“Hope is a good thing, maybe the best of things, and no good thing ever dies.” - Stephen King, the Shawshank Redemption
Does this passage remind you of anything? Palm Sunday perhaps? This reading might seem a little out of place in the middle of summer. Especially after having just celebrated Fourth of July and America’s long, drawn out war for freedom and democracy. Yet the battle rages on. So it seems appropriate for us to read this passage from time to time, to be reminded of God’s providence and mercy.
“Rejoice! Your king is riding to you!” writes the prophet Zechariah. Shout out loud! He is triumphant and victorious.” This is the kind of press any world leader would find flattering.
But Zechariah is writing about no ordinary king. This one is different. He rules with righteousness and justice. Relies on God’s strength alone. He is gentle and humble, not proud or boastful. For anyone looking to lead a country or dominate the world, these are good rules for you to follow.
When I think about a king riding into town on a small colt, it’s hard not to envision Jesus parading past a wailing crowd shouting “Hosanna! God save us!” And when I read he will set the prisoners free, I think, that’s Jesus; bringing hope to the hopeless and restoring peace among the nations of the world.
I had a teacher in seminary who taught we shouldn’t be too quick to put Jesus into every story; especially the prophetic texts. Either way Zechariah’s evocative passage is relevant in that it reminds us there is still hope even when we think all hope is lost. And isn’t that Jesus message?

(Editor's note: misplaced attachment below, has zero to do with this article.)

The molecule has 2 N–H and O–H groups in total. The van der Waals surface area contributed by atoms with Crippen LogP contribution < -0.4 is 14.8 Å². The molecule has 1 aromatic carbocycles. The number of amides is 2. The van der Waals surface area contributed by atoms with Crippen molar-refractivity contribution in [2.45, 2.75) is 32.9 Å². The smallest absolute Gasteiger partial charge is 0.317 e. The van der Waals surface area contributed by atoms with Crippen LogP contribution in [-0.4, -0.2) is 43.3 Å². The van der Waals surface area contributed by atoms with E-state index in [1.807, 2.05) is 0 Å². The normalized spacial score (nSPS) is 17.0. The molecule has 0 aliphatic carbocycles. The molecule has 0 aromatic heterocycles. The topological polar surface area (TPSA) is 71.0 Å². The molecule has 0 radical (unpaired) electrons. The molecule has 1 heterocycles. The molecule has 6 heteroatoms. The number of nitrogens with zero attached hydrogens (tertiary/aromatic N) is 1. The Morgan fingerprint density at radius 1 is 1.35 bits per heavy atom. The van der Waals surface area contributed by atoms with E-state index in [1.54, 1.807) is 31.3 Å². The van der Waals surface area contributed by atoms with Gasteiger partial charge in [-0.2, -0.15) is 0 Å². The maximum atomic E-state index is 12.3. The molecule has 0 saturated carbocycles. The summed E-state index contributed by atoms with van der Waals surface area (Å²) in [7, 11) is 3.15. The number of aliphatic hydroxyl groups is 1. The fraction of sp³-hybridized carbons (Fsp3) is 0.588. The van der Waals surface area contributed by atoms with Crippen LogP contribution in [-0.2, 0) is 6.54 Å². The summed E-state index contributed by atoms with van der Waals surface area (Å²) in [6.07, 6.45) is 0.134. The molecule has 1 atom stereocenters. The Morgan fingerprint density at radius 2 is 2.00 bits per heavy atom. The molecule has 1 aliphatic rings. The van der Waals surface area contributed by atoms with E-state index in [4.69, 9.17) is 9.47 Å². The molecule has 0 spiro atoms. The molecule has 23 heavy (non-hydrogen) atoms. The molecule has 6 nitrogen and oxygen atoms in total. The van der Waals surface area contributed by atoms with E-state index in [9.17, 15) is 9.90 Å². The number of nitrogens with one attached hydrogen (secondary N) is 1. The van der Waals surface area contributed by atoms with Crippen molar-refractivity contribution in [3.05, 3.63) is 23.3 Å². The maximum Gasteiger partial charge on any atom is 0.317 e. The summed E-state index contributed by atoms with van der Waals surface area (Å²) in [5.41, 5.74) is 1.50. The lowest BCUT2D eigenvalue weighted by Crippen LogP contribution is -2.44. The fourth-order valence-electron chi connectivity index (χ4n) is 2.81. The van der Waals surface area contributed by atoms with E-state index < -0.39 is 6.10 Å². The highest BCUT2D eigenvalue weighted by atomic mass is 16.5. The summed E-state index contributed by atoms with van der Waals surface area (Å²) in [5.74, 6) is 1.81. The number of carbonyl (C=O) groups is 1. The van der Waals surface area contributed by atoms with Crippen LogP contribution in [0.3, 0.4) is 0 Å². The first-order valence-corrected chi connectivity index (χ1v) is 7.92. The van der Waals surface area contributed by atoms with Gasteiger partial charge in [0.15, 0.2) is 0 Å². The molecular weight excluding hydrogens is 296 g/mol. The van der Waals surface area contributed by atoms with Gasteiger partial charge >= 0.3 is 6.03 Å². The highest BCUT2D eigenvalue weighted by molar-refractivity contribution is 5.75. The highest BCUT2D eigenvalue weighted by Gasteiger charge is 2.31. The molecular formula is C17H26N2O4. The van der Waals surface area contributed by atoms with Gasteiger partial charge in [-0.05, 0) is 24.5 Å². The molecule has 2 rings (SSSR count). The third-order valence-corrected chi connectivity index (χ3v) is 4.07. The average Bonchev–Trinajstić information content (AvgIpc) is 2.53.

Sure Jesus doesn’t own this universal theme of hope and restoration. Millions of books, songs, and movies have made a fortune on the hope we all cling to in difficult times. One needs to look no further than the movie “The Shawshank Redemption” whose theme line states: “Fear can hold you prisoner. Hope can set you free.”
It’s a fantastic story set in a maximum-security prison, (a great metaphor for all of life’s problems). And it follows a friendship between two men serving life sentences. When the prison system begins to beat down Andy, the newcomer pumps himself up by telling his friend Red, “There’s something inside us that they cannot touch.” When the old man asks what that is, Andy whispers, “Hope.”
When life hurts or dreams fade, we cling to the hope that things will get better. We see this in prisons, in hospitals, in drug rehabs and AA meetings, and in our own homes and workplace. When Jesus rode into Jerusalem, God’s people shouted, “Hosanna!”